Combine all the other ingredients. You can do this with a fork or whisk, in a bowl. If you care about the oil and the water not separating, you can slowly emulsify the oils into everything else. If you're a real stickler for emulsion stability, you can put everything in a blender, put the blender on high, and shear in the xanthan gum until fully dispersed.

If the beans are completely cooled by now, drain them and toss them with the sauce. Refrigerate and serve cold or at room temperature.

Wednesday, October 13, 2010

Pancetta: First Tasting

Tried my pancetta for the first time today. It's been drying in the fridge for about two and a half weeks. The outside constantly over-dried, so I ended up trying a bunch of methods to make it dry evenly. Covering the piece with parchment and rotating it frequently seemed like the best solution. It's now wrapped in plastic, so hopefully the moisture content will even out.

Predictably, I couldn't resist the urge to try the meat uncooked, but frankly it made for a pretty unpleasant experience. The meat was fine, though it had a too-strong nitrate flavor. The fat, on the other hand, was so chewy that I ended up spitting it out. No matter, just like with the duck bacon at work, rendering and crisping the pancetta brought out its porkiness and sweetness. I found myself looking a wider breadth of flavors, so next time I may dry-rub with spices, garlic, and herbs during the drying phase.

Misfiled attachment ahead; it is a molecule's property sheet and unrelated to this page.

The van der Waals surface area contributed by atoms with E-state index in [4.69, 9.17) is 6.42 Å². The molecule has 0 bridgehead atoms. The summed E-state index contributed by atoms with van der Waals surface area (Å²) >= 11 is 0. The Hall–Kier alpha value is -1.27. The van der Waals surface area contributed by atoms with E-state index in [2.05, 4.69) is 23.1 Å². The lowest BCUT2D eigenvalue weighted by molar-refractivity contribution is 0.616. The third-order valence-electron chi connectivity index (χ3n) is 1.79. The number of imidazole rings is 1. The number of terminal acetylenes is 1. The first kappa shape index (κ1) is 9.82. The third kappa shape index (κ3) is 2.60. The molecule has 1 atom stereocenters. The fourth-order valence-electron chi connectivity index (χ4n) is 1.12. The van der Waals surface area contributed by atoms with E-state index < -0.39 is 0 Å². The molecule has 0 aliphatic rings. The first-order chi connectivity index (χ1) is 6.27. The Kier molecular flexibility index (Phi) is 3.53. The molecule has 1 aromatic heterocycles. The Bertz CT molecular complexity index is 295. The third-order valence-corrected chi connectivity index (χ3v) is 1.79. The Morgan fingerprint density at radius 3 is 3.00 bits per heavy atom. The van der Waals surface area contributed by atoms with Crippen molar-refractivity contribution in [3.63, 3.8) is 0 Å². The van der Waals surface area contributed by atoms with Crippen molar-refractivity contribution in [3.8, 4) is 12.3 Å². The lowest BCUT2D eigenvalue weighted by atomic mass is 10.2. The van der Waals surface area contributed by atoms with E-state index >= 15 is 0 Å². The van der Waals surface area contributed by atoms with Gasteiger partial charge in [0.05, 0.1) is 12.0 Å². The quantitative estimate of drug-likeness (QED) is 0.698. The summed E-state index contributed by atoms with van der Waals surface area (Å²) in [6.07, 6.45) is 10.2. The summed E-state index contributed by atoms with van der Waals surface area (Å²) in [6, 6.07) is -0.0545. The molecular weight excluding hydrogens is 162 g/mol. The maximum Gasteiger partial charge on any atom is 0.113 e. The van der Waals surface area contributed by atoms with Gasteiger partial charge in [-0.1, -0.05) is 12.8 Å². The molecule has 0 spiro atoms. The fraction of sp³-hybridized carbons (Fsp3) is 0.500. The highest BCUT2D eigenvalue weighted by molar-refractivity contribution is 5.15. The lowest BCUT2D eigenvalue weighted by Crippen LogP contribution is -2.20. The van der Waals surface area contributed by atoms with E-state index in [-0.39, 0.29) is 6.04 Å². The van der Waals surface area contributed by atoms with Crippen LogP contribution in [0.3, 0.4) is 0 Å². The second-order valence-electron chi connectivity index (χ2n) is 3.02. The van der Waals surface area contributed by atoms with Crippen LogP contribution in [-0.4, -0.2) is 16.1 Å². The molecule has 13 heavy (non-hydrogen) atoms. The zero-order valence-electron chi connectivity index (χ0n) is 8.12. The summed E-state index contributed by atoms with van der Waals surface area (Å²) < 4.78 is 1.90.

I'm interested to see what happens to the moisture level of the piece when wrapped, and with smoked bacon, Chinese bacon, and Lop Chong already sitting around, I'm also wondering what to do with so much cured pork...

Sunday, October 10, 2010

Pig Skin Braciole

Love it! Thank god for the internets, once again.

Pig Skin Braciole

Tuesday, October 5, 2010

The Great Dumpling Schism

There's a war on out there for the soul of the soup dumpling. No, not the kind with soup inside. The kind that sits in, or maybe floats on top of soup. But to start at the beginning...

Yesterday, as I was making fresh pasta for dinner (very satisfying, served with a super-hearty tomato and vegetable soup), I got lazy on my last piece of dough and decided to roll it into a very long thin log and cut it into tiny pillow shapes instead of the fettuccine shape I'd made the rest of the dough into. The pillows, about 1 cm on each side, proved impossible to cook thoroughly - the starch on the outside of the pasta hydrated, gelated, and swelled, keeping the interiors from hydrating. I wasn't surprised. I had been hoping to find a super easy gnocchi substitute in these pillow-shaped pastas, and when they failed, I had one of those moments where my mind runs in a bunch of different directions at once to try to solve a problem. One track was to make a dough with very hot water, to try to hydrate the flour before it is even shaped. Another idea was to make a leavened batter and drop it into the hot water to cook. Yep, dumplings. The other ideas were probably stupid, because I've already forgotten them.